At R20+ whole-wall R values the windows begin to dominate the heat loss numbers. An R10 window would make that up by quite a bit!

    BTW: Your Mitsubishi -FE will keep on going down to about -19F or so, then turns off to self-protect, automatically re-starting when it warms up to -17F or so. A Fujitsu AOU-xxRLS2 keeps on chugging well into the negative- 20s, but it's not clear that it isn't sustaining significant wear due to mechanical tolerance issues at the temps. The -H versions are fully rated at -15F, not sure if they turn off like the Mitsubishi units, or if they keep on going like their RLS2- non-H near-twins.

  2. jinmtvt | | #2

    my .2kw
    - My RLS2H worked down to -32c last week ..and been working hard but very nicely all end of november and first half of december where we seen temps going from -15c during the day down to -30c during night for a few consecutive weeks ( almost ridiculous ...has to be a record here )

    While i do not believe it outputs quite as much heat as it does when it is near 0c,
    it was still pretty hot feeling air .

    Mr Wilson,
    you can forget about 5% LED bulbs with that efficiency, lifetime and CRI for quite some time still.
    I don't see how the current CREE offerings ( notably the LR6 ? ) is not of immediate value with its aesthetics and low price at HD ( and warranty ) . It replaces spots of approx the same price
    with it's relativly high CRI and feeling and its pretty good efficiency. Do we really need more now ?

    What we need is professionals to start pushing the use of the current products
    for large retros and new construction.
    Regular consumers will only participate once the price is in the "super cheap" bin.

    Than, i could care less about efficient air to water HP for hydraunic heating,
    we do have a current efficient solution that is affordable and easy to retrofit ( aka mini splits ) .

    What we need NOW for all cold climates ( zone 5 to 8 ) is a hot water heater using the same principles. I still don't get why the likes of Fujitsu and Mits have not yet adapted their current
    cold weather systems to provide hot water needs.

    This would have a much larger impact on energy than the same product used for space heating
    ( because of the similar efficiency to minis vs higher cost of system and almost impossible to retrofit )

    As for insulation ,
    i agree we need better solid insulation materials for exterior retrofits and new construction.
    Ceramics, silicas, rockwools need to improve and be pushed forward.

    And we need a seriously large manufacture to come up with some embedded fastening strips
    panels of EPS/XPS offered in high thickness .
    How many times do we hear about someone giving up on using exterior insulation to required thickness only because of the installation/fastening complexity.

    I've just completed a "Test" on my house using recycled EPS up to 10" thick on exterior walls
    ( 2 X 5" used EPS panels ) and it was relatively easy to fasten because i was using cut-outs of ACP
    ( aluminum composite panels ) of 3-4mm in between layers ( were going to trash )
    but i could easily see how deterring it might be for a "regular" builder/designer/homeowner to try and use thick exterior insulation, so we need product solution and i really believe that embedded fastening strips in 3-5" thick rigid panels could easily do it.

    Now let's hope for 2014 and onward, that some of your " innovations" will come through.

  3. jinmtvt | | #3

    i missed something ..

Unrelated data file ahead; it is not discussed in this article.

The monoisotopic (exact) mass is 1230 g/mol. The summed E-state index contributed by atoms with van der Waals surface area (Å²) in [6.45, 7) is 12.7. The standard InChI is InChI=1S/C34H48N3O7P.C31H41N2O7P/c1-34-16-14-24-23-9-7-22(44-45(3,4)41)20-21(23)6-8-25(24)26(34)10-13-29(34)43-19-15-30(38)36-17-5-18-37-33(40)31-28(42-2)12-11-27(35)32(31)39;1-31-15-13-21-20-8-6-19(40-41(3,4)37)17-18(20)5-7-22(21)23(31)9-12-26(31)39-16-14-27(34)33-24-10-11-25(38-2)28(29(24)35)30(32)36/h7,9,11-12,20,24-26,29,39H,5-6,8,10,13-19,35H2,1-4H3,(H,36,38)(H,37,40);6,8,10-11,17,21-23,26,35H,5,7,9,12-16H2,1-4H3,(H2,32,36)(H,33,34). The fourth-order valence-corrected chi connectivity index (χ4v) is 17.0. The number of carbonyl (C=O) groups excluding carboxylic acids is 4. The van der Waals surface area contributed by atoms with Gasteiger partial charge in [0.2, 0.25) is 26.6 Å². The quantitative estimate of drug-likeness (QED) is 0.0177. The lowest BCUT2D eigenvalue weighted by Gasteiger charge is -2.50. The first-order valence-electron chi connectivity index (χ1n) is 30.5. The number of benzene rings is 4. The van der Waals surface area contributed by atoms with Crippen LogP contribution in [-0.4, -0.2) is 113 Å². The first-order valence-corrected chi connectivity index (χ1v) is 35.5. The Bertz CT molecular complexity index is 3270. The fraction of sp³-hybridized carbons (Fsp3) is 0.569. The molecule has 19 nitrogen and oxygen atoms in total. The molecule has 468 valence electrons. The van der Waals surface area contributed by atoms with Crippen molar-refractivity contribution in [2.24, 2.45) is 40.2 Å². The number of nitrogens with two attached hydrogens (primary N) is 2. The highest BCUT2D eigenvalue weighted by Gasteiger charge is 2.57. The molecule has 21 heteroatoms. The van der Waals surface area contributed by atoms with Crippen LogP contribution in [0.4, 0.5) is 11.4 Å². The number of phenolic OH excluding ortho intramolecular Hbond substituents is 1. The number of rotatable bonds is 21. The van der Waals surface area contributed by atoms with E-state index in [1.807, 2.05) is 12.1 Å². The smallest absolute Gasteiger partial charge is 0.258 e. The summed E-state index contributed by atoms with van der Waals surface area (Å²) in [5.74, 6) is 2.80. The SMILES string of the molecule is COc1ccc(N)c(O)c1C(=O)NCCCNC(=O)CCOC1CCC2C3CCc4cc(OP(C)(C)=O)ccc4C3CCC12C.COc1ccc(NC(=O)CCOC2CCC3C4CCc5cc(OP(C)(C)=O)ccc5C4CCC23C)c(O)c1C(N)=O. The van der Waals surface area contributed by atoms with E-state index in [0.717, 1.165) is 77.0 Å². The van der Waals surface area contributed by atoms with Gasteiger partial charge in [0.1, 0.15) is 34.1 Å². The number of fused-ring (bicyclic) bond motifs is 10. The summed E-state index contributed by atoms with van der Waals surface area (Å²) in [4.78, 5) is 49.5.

Would like to see an efficient small footprint low cost Heat exchanger that could be used directly in each bedrooms with adjustable and or low cfm.
    Similar to the Lunos unit in terms of use ( not necessairly its desing ) but 4-5 times cheaper.

  4. user-1122346 | | #4

    Cheaper DER and Embracing Digital
    Your wish for less expensive external re-cladding-based DER is a good wish, but it won't happen until the industry embraced digital tools far more readily. As I've seen in my research on RetroSheath, photogrammetry and digital measurement capture of the existing home is the first part of this process, where very acceptable accuracy and tolerances can be achieved, while feeding CAD software that provides the means to design the details right for the entire project, up to and including build list specifications for one-sided SIP (like Nailbase) off-site fabrication, window buck and seal resolutions, and plane transitions, to name a few of the design issues. Digital technology also can be applied to the installation process, including in-context in-field guidance and quality assurance.

    The biggest problem I've run into over the last four years of research and development of such a designed process may well be the culture of the construction trade, which, not entirely surprisingly, is not focused on changing the way we think of working, but rather on getting work. Even the building materials companies (of those I've contacted, at any rate) seem--again, not surprisingly--focused on selling their materials to builders, and not on R&D for new systems.

    Most contractors are hammer and saw guys, and god bless 'em for it. If we want to tackle some major problems--and enjoy significantly bigger market opportunities--the industry has to start embracing the advantages digital technologies can provide. Many other industries have done so and reaped the benefits of greater productivity and lower cost.

  5. mackstann | | #5

    Water heating
    I'd like to see better options for heat pump water heaters in cold climates. The GeoSpring is approaching mainstream appeal, but it steals heat from the home in the cold months which usually doesn't make sense. The AirGenerate can be ducted to the outdoors, but it is extremely expensive (though high quality and durable, no doubt). A split unit would be great, but the cost and complexity of hiring an HVAC tech to handle the refrigerant lines would probably kill the affordability. The Daikin Altherma is really impressive and tackles space heating/cooling as well, but it is expensive, even given its dual purpose. There really is no HPWH that can be easily recommended to someone in a cold climate.

    I'd also like to see greater incentives for drain water heat recovery. I got $600 from Oregon and $300 from the US Government for my GeoSpring water heater, which made it completely free. It saves me perhaps 50% of my water heating energy use. A DWHR would also save about 50%, and lasts far longer, but Oregon only offers something like $120, and the US Government offers nothing. Why? It's an incredibly simple and prudent piece of technology that should be promoted MORE than complicated heat pump water heaters.